Recently, the Dutch senate has agreed to an explicit ban on discrimination against transgender people. While in The Netherlands further steps are being taken to diminish the discrimination against transgender people, the United States did the opposite. The Trump government is trying to pass a law that makes it impossible for people to serve as anything other than their biological sex. People who have had hormone therapy or a gender-affirming operation, are no longer able to join the army without a waiver. Trump wants the regulation to go into effect on April 12, but the House of Representatives adopted a non-binding resolution at the end of March to oppose the government's ban. Dr Christine Quinan (Gender Studies) and Dr Marjolein van den Brink (School of Law) reflect on the “transgender ban”.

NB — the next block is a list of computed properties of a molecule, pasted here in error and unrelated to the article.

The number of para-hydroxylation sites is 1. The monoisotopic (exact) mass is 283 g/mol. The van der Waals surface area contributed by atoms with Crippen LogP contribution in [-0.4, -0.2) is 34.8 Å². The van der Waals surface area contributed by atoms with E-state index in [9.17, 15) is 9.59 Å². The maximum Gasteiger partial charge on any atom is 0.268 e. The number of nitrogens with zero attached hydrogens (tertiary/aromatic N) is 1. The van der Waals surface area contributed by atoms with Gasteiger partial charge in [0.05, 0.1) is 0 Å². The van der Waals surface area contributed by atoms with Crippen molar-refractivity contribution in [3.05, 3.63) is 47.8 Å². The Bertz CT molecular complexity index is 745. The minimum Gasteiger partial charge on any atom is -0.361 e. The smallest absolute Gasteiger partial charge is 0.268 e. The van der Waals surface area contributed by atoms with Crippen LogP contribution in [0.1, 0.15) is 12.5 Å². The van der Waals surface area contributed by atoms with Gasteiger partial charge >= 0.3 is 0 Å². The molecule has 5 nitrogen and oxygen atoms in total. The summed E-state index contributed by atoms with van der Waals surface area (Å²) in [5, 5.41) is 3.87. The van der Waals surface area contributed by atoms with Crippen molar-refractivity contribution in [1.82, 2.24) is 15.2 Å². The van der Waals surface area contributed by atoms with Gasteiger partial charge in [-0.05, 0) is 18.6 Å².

According to Quinan, we need to look beyond the ban if we want to solve structural problems concerning discrimination and inequality of transgender people: “Trans and queer communities have rightly been wary of issues like military inclusion. Being allowed to serve in the military does not solve deep, structural issues of inequality (including transphobia and racism). Indeed, as many trans activists and scholars have emphasized, rather than simply fighting to be "included," we must instead interrogate the underpinnings of nationalism and militaristic intervention at home and abroad. However, it is necessary to examine this latest attack on trans and gender diverse people. Transphobic attacks have most certainly increased under the Trump administration.”